Missouri school district reinstates spanking as a punishment

The Cassville school district in Missouri reinstated corporal punishment for all students beginning this school year.

The district did away with the practice of spanking children in schools for bad behavior in 2001. Since then, the district claims, students have displayed an increase in concerning behavior. As a result, the school board voted in June to bring back spanking, but only with parental consent. 

Parents of students in the district are able to opt in to the practice for their children to be spanked by school staff when other methods of punishment, including suspension, have not worked. The district superintendent would also have to sign off on the punishment for each student. The policy applies to all 1,900 students in the district regardless of age as long as their parents give consent.

The announcement about the policy change was made this week at an open meeting for parents, who were given the permission slips for corporal punishment to be used on their children in schools if they so desired. Some parents agree with the practice, while others are vehemently against it. 

“At the end of the day, this gives the school one more tool to use to discipline a child, without sending them home on suspension where they’d just play video games,” parent Dylan Burns told Reuters.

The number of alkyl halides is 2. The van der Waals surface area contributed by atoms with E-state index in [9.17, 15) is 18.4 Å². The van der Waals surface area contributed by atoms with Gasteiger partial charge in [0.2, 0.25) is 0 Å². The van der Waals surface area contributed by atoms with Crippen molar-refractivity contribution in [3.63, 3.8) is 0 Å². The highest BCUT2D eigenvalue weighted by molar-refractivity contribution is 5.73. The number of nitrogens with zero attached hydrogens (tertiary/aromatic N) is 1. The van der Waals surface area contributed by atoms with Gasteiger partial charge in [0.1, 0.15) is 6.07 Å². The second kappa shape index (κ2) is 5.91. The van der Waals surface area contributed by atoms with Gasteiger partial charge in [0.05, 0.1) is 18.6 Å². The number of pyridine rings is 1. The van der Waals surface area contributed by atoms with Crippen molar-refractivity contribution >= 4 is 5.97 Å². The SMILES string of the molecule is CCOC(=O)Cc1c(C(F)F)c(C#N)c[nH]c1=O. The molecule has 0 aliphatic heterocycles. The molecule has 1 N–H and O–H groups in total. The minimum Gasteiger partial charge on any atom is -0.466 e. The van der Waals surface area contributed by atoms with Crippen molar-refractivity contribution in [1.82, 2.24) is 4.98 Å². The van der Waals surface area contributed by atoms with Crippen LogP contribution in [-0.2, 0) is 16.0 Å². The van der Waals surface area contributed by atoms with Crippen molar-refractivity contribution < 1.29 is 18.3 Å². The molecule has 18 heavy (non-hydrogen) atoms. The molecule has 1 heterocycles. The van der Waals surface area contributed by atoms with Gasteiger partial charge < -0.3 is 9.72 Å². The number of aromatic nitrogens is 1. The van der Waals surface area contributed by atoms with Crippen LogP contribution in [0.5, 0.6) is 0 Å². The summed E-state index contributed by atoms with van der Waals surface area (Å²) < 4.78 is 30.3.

However, not everyone agrees. “It’s absolutely a terrible practice,” said Richard Wexler from the National Coalition for Child Protection Reform. “There is no need for a teacher or an administrator to ever physically strike or assault a child,” he said. “It doesn’t punish, it traumatizes.”

The Journal of Pediatric Health also published findings recently that showed childhood spanking had a strong link to violent relationships later in life. 




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Laura is a freelance writer out of Maryland and a mom of three. Her background is in political science and international relations, and she has been doing political writing and editing for 17 years. Laura has also written parenting pieces for the Today Show and is currently working on writing a collection of remarkable true stories about normal people. She writes for FBA because unbiased news is vital to unity, and readers deserve the facts free of opinion.

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